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Sri Lanka's Jayawardene prepares for final game of an epic test career

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At age 37 and with hundreds of innings behind him, Mahela Jayawardene tried something new in his next-to-last test match — a move typical of his innovative attitude when it involves pursuing victories for Sri Lanka.

He opened the innings for the first time in a test match — his 148th — on the last day at Galle as Sri Lanka chased 99 runs to win, with time running out and rain imminent. He propelled the hosts to a seven-wicket win over Pakistan with a few overs to spare, giving him the chance to clinch a series win on his home ground when he plays his last test from Thursday.

One of cricket's most elegant and enduring batsmen takes an average of 50 — he has 11,756 runs from 250 test innings — into the second test at the Sinhalese Sports Club, where he will be a key to Sri Lanka's goal of achieving the win or draw it needs to hold off Pakistan.

Jayawardene broke into test cricket in 1997 on the strength of his solid batting technique but a broadening of his stroke-play meant he also established himself as an accomplished limited-overs batsman.

His fluent drives, deft cuts and fine flicks made him a popular player to watch, as he seemed to play most of his shots with the soft grip and supple hands reminiscent of batsmen of earlier eras.

And his successful combination with good friend Kumar Sangakkara helped Sri Lanka long remain a formidable team in in the international arena, particularly on home soil.

Jayawardene's top score of 374 — the fourth highest individual score in test cricket — came during a world-record partnership of 624 runs with Sangakkara, who scored 287. Eight years later, both played their parts in last week's win at Galle. Together, they'll likely lead the way again in Colombo in partnership for the last time in the five-day format.

"I don't think you can take anything away from the fact that Mahela has been one of the most elegant, most prolific batsmen not just of his generation but in the game in its entirety," Sangakkara said.

Jayawardene, who has posted 34 test centuries and 49 half centuries, always had a penchant for big scores and reveled on the Indian sub-continent.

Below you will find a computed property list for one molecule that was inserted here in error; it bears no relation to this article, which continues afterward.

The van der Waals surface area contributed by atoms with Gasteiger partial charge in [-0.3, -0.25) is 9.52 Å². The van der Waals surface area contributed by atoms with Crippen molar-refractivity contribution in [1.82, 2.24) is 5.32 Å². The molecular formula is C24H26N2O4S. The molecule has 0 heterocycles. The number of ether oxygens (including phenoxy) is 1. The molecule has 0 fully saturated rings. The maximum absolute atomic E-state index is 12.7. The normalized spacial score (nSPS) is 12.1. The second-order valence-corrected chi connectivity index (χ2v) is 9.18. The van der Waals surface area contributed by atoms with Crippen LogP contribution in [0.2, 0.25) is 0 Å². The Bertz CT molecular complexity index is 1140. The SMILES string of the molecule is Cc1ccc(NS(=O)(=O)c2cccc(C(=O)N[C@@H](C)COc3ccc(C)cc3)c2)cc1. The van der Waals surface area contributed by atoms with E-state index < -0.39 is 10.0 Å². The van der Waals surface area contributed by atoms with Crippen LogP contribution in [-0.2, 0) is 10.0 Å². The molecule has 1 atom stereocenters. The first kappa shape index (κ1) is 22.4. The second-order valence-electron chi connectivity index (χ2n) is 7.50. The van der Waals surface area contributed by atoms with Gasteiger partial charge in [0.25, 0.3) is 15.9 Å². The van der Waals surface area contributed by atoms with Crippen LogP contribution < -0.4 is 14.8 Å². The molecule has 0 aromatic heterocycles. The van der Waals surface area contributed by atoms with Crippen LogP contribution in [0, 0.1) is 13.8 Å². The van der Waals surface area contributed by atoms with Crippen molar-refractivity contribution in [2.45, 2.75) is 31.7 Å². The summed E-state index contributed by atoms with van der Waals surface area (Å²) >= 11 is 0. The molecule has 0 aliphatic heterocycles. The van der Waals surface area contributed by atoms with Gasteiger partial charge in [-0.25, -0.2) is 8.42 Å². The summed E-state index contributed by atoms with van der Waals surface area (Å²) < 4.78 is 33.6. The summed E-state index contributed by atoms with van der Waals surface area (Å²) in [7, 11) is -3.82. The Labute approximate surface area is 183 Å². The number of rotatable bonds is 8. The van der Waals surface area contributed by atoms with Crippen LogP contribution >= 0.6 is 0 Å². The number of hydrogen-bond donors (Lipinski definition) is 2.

He has scored all his five test double-centuries close to home — either in Sri Lanka, India or Pakistan — and also a triple-century on home ground against South Africa in 2006.

Voted the International Cricket Council's best international captain in 2006 and the best test player in 2007, Jayawardene was considered the ideal team man and frequently guided Sri Lanka out of trouble in games.

He was also a fine fielder with more than 200 catches in tests and one-dayers. Many were off the bowling of spinner Muttiah Muralitharan; test cricket's most prolific bowler with 800 wickets.

Muralitharan considers Jayawardene among the best players that Sri Lanka has ever produced.

"He is one of the greatest to have played for Sri Lanka. He is in that group with Aravinda de Silva and Sanath Jayasuriya, who have all contributed so much to Sri Lankan cricket," he said.

Jayawardene's long quest for an ICC world title ended when Sri Lanka won the World Twenty20 earlier this year in Bangladesh after two previous final appearances.

But the coveted World Cup title has so far evaded Jayawardene, who made his international debut the year after Sri Lanka won the prestigious tournament for the only time. He has been part of two teams that lost the final.

Jayawardene was the captain when Sri Lanka lost to Australia in fading light in the West Indies in 2007, and in 2011 he was again on the losing side, against India, despite scoring a century himself.

"I would swap that century any day for a championship medal," Jayawardene said following the 2011 final at Wankhede Stadium.

And that's his biggest motivation to continue playing in the limited-overs format, at least until March next year.

Jayawardene will devote the next six months to one-day cricket, with the aim of breaking his personal drought when the World Cup is held in Australia and New Zealand early in 2015.

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